The gist is, the family never knows what it’s going to get. Sometimes dad comes home chipper, ready to talk to the family, sometimes he comes home angry – he might grunt on the way through the door to his wife and kids. But ultimately, he pours himself a stiff drink, grabs something to read and retires to a chair where it’s clear he’s to be left alone.
The only hint Kevin, Norma and the kids have as to which dad will walk through the front door is the manner in which the car approaches, and the way he carries himself when he walks up the driveway.
My family doesn’t even have that luxury; our driveway is too short – to either alter the manner in which you pull into it, or to give anyone who might be peering through the windows a clue as to how you’re feeling.
So Heidi, I’m guessing, has to guess. I know that sometimes she warns the kids – dad’s had a long day; he might be tired; give him space when he comes home.
It dawned on me recently that this takes place quite often; that I’ve now become the dad whose mood is unpredictable.
How the hell did I get here? Where did this come from?
After some long solitary hours in the car this morning, I think I’ve found the answer.
I’m a whiny bitch.
* * *
This whole idea that we have numerous sides of ourselves; that we take on different personalities dependent upon the situation is no great revelation. You don’t behave the same way in a job interview as you do belled-up to the bar with you best pal.
But home life is something completely different. Home life strips you down to your rawest form.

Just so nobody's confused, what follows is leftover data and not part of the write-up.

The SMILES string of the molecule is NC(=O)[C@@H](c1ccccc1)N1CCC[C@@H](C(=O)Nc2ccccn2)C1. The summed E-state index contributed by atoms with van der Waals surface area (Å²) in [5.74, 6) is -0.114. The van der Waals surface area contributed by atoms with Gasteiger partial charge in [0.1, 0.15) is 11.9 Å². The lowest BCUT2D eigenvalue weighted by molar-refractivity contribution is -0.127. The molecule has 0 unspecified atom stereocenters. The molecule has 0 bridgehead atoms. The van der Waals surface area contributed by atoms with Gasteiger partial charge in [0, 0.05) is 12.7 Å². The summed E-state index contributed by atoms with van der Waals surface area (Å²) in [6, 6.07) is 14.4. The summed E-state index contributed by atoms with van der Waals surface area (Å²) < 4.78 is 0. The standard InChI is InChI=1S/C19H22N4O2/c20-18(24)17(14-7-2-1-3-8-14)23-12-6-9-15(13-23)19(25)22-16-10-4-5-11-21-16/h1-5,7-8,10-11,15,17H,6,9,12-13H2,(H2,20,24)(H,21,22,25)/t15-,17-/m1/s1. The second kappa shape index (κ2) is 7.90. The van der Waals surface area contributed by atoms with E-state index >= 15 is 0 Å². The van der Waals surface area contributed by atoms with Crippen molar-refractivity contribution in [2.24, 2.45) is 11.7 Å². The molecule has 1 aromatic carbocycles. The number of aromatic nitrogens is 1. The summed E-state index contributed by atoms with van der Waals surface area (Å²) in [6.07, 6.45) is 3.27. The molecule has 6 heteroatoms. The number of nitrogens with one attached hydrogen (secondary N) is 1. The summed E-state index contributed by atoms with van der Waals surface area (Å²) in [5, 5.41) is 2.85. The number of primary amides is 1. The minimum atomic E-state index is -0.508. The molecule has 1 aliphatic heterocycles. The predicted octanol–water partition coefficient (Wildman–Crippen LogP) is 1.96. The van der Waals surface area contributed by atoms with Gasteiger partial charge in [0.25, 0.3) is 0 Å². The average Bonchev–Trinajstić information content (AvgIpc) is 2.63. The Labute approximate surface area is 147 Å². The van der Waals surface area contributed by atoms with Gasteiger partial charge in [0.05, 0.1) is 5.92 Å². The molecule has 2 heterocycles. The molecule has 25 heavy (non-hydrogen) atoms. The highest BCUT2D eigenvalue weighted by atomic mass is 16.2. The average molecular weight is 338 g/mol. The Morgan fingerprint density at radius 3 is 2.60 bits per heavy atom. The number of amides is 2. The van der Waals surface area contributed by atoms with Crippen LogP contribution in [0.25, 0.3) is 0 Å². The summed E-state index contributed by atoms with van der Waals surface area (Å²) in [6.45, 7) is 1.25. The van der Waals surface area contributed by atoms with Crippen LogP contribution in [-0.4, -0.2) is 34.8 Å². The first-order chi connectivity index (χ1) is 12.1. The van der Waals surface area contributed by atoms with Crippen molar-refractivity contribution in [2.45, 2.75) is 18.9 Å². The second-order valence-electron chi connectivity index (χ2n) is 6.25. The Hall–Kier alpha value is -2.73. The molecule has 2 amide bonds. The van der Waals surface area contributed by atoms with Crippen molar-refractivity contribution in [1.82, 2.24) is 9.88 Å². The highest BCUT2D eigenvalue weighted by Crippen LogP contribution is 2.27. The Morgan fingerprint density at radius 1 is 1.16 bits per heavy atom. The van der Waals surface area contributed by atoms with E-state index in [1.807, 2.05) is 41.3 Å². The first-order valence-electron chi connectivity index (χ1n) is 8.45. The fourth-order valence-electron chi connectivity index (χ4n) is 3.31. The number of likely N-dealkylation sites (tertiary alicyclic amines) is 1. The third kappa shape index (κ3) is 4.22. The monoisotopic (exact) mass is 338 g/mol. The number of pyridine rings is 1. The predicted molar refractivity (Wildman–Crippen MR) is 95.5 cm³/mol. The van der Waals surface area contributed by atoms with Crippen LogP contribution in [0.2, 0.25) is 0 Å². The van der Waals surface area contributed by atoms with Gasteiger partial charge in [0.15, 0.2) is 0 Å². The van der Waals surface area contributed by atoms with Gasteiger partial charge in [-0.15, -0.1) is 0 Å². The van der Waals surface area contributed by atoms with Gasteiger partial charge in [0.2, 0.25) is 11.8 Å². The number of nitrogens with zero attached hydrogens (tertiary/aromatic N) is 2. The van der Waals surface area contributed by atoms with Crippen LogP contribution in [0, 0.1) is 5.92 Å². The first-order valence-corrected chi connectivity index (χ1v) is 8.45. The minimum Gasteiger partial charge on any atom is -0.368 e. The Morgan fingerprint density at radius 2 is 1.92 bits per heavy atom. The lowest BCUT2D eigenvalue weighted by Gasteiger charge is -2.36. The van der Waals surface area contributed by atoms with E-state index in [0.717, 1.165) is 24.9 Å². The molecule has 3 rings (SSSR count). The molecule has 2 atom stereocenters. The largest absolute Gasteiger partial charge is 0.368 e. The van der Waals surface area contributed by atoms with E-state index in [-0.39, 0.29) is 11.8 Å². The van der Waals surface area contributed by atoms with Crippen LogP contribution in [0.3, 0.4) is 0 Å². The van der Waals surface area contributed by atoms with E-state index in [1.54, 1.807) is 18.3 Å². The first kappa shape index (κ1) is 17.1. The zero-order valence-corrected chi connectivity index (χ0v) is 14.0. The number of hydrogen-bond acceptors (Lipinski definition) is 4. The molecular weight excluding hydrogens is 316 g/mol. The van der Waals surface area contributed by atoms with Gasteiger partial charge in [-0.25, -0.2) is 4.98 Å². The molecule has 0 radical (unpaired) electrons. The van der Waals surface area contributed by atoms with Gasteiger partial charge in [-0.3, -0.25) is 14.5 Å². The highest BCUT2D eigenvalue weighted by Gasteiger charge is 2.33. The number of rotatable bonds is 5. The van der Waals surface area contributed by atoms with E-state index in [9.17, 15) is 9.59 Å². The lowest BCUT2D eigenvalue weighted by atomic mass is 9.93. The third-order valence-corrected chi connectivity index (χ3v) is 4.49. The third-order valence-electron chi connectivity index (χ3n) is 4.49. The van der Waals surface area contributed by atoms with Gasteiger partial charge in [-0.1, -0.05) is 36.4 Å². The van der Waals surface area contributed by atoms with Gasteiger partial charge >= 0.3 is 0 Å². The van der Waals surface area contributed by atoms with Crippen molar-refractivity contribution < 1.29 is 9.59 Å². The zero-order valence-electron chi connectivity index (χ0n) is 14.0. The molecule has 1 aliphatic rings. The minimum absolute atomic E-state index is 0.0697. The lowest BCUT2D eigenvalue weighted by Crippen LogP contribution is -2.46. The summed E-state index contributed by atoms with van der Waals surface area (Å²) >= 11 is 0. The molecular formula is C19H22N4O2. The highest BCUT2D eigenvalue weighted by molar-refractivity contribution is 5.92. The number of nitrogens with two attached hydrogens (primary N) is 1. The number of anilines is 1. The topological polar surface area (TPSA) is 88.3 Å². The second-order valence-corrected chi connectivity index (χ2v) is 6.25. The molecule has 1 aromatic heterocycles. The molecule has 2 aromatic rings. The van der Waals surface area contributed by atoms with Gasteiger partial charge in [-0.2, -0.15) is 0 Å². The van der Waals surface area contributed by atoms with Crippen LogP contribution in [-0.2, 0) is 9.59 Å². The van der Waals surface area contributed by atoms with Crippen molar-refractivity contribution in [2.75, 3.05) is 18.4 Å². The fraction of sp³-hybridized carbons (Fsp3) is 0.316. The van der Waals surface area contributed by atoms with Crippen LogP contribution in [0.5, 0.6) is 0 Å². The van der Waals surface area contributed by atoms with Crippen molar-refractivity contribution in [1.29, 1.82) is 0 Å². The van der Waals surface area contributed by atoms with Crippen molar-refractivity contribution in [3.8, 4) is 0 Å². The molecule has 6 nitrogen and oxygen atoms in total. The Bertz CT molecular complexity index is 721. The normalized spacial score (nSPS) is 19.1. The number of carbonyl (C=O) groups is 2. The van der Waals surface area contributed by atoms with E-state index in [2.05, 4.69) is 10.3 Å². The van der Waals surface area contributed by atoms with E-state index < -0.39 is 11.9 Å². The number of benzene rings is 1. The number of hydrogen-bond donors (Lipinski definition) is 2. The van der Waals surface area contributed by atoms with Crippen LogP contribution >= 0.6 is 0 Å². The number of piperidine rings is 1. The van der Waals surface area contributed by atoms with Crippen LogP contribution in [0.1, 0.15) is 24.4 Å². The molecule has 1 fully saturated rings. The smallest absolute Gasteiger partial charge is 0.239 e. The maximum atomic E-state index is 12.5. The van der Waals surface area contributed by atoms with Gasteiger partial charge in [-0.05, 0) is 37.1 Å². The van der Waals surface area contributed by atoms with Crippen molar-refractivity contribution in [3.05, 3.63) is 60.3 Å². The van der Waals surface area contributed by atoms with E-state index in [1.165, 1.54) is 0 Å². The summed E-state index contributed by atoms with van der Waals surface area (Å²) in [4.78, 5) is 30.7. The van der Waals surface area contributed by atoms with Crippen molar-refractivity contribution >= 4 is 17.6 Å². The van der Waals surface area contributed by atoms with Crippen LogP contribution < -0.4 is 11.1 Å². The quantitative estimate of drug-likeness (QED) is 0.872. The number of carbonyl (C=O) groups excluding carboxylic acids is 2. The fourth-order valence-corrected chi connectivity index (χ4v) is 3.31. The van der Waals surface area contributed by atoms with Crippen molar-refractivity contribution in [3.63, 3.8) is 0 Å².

The people who inhabit your home – your spouse, your children – they know you. There’s no hiding from them.
So there’s no point in playing the shell game. No point in putting up some facade they’ll be able to see right through.
So you – or, at least I, anyway- roll through the door with it all there on the surface. Pissed about the day? Not looking forward to tomorrow? Feeling tired? Or stressed? Or anxious?
Oh, emotions, how many ways can you manifest yourself?
Thinly-veiled barbs at Heidi? Check.
Irrational reactions to minor infractions by the children? Check.
Sullen retreat to the computer to do more work and answer one of the hundreds of e-mails that have piled up? Sure. Why not?
The thing that I struggle with most is: Where does this come from?
Any statistician or mathematician could tell you: my life is easy when looked at on a global scale. I make magazines for a living. I live in a squarely middle-class neighborhood with my bills paid and a roof over my head. My wife loves me. My kids are awesome. My social life includes a rich tapestry of friends and opportunities.
I don’t face the imminent threat of war, or of death. I’m not battling a major disease. I have time for leisure.
The only thing I know for sure is that these mood swings aren’t really fair. Not to the kids. Not to Heidi. Hell, not to me.
Sometimes, in moments of reflection, I look in the mirror and I imagine I’m Bones, aboard to Starship Enterprise, grabbing my ego – which conveniently, for illustration purposes, we will name Jim.
And to Jim, I say, “Get a hold of yourself, man. You’re the captain.”
* * *
I know where all this comes from. All this whiny-ness.
And if one is to have honest communication with their readers, they might as well lay it on the line. Regardless of how embarrassing, or petty, or silly it seems.
It’s the weight.
The weight of responsibility.
The weight of knowing that four mouths depend on me for food, four bodies depend on me for shelter.
It’s the knowledge that there is no conceivable way – at least not in my mind – of throwing your hands up in the air and saying, “Ah, screw it,” and packing up your bags and heading off to London or Cairo or some other far-flung place to write in cafes and get drunk watching bull fights (what up, Hemingway?).